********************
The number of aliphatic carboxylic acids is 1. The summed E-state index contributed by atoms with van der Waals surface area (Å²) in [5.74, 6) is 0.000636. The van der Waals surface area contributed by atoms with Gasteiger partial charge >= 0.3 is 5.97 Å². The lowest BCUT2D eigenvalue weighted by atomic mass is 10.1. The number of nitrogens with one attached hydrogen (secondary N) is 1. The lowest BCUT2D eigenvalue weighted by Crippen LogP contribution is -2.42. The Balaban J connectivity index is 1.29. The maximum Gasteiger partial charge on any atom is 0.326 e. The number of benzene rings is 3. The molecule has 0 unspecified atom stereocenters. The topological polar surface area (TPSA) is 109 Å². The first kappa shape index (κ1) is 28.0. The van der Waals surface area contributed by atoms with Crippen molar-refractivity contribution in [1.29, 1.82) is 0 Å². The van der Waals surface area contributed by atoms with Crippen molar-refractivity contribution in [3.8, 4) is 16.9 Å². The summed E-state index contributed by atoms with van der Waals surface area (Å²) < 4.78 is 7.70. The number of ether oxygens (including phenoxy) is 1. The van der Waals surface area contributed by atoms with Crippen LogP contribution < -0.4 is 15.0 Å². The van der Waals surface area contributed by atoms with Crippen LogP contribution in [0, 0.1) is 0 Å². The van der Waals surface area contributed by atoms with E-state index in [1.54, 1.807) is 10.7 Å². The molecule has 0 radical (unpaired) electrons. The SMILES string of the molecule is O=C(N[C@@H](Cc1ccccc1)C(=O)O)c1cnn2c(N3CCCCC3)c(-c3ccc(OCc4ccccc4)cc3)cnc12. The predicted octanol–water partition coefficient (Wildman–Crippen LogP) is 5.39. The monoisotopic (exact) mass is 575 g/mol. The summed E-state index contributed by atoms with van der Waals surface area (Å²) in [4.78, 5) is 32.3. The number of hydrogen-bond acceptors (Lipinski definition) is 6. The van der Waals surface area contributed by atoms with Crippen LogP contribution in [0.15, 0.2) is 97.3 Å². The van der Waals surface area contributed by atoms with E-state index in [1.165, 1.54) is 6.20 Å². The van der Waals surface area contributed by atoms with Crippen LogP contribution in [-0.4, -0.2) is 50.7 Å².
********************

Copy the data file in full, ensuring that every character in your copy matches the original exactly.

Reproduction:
The number of aliphatic carboxylic acids is 1. The summed E-state index contributed by atoms with van der Waals surface area (Å²) in [5.74, 6) is 0.000636. The van der Waals surface area contributed by atoms with Gasteiger partial charge >= 0.3 is 5.97 Å². The lowest BCUT2D eigenvalue weighted by atomic mass is 10.1. The number of nitrogens with one attached hydrogen (secondary N) is 1. The lowest BCUT2D eigenvalue weighted by Crippen LogP contribution is -2.42. The Balaban J connectivity index is 1.29. The maximum Gasteiger partial charge on any atom is 0.326 e. The number of benzene rings is 3. The molecule has 0 unspecified atom stereocenters. The topological polar surface area (TPSA) is 109 Å². The first kappa shape index (κ1) is 28.0. The van der Waals surface area contributed by atoms with Crippen molar-refractivity contribution in [1.29, 1.82) is 0 Å². The van der Waals surface area contributed by atoms with Crippen molar-refractivity contribution in [3.8, 4) is 16.9 Å². The summed E-state index contributed by atoms with van der Waals surface area (Å²) < 4.78 is 7.70. The number of ether oxygens (including phenoxy) is 1. The van der Waals surface area contributed by atoms with Crippen LogP contribution < -0.4 is 15.0 Å². The van der Waals surface area contributed by atoms with Crippen LogP contribution in [0, 0.1) is 0 Å². The van der Waals surface area contributed by atoms with E-state index in [1.54, 1.807) is 10.7 Å². The molecule has 0 radical (unpaired) electrons. The SMILES string of the molecule is O=C(N[C@@H](Cc1ccccc1)C(=O)O)c1cnn2c(N3CCCCC3)c(-c3ccc(OCc4ccccc4)cc3)cnc12. The predicted octanol–water partition coefficient (Wildman–Crippen LogP) is 5.39. The monoisotopic (exact) mass is 575 g/mol. The summed E-state index contributed by atoms with van der Waals surface area (Å²) in [4.78, 5) is 32.3. The number of hydrogen-bond acceptors (Lipinski definition) is 6. The van der Waals surface area contributed by atoms with Crippen LogP contribution in [0.15, 0.2) is 97.3 Å². The van der Waals surface area contributed by atoms with E-state index in [1.165, 1.54) is 6.20 Å². The van der Waals surface area contributed by atoms with Crippen LogP contribution in [-0.4, -0.2) is 50.7 Å².